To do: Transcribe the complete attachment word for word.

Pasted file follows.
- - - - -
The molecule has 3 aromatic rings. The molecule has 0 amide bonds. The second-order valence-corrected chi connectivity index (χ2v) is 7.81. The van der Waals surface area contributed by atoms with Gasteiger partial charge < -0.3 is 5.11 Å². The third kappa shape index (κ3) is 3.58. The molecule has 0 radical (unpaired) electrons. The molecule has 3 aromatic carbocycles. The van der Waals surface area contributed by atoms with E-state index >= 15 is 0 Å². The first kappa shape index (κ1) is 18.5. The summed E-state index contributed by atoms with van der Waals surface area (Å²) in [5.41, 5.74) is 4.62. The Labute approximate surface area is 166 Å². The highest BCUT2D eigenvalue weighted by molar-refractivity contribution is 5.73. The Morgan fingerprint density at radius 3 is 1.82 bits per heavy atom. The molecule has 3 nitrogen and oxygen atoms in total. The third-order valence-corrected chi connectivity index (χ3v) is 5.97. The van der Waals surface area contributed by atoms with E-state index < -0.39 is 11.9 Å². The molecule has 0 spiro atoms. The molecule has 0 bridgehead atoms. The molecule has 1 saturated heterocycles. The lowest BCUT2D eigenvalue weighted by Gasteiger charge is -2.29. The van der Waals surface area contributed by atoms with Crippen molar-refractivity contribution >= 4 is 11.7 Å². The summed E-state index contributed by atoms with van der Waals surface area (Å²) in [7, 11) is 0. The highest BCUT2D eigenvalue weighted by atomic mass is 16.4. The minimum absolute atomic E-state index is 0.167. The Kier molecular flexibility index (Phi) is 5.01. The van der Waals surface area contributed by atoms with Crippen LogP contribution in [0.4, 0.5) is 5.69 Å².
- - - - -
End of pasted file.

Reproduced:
The molecule has 3 aromatic rings. The molecule has 0 amide bonds. The second-order valence-corrected chi connectivity index (χ2v) is 7.81. The van der Waals surface area contributed by atoms with Gasteiger partial charge < -0.3 is 5.11 Å². The third kappa shape index (κ3) is 3.58. The molecule has 0 radical (unpaired) electrons. The molecule has 3 aromatic carbocycles. The van der Waals surface area contributed by atoms with E-state index >= 15 is 0 Å². The first kappa shape index (κ1) is 18.5. The summed E-state index contributed by atoms with van der Waals surface area (Å²) in [5.41, 5.74) is 4.62. The Labute approximate surface area is 166 Å². The highest BCUT2D eigenvalue weighted by molar-refractivity contribution is 5.73. The Morgan fingerprint density at radius 3 is 1.82 bits per heavy atom. The molecule has 3 nitrogen and oxygen atoms in total. The third-order valence-corrected chi connectivity index (χ3v) is 5.97. The van der Waals surface area contributed by atoms with E-state index < -0.39 is 11.9 Å². The molecule has 0 spiro atoms. The molecule has 0 bridgehead atoms. The molecule has 1 saturated heterocycles. The lowest BCUT2D eigenvalue weighted by Gasteiger charge is -2.29. The van der Waals surface area contributed by atoms with Crippen molar-refractivity contribution >= 4 is 11.7 Å². The summed E-state index contributed by atoms with van der Waals surface area (Å²) in [7, 11) is 0. The highest BCUT2D eigenvalue weighted by atomic mass is 16.4. The minimum absolute atomic E-state index is 0.167. The Kier molecular flexibility index (Phi) is 5.01. The van der Waals surface area contributed by atoms with Crippen LogP contribution in [0.4, 0.5) is 5.69 Å².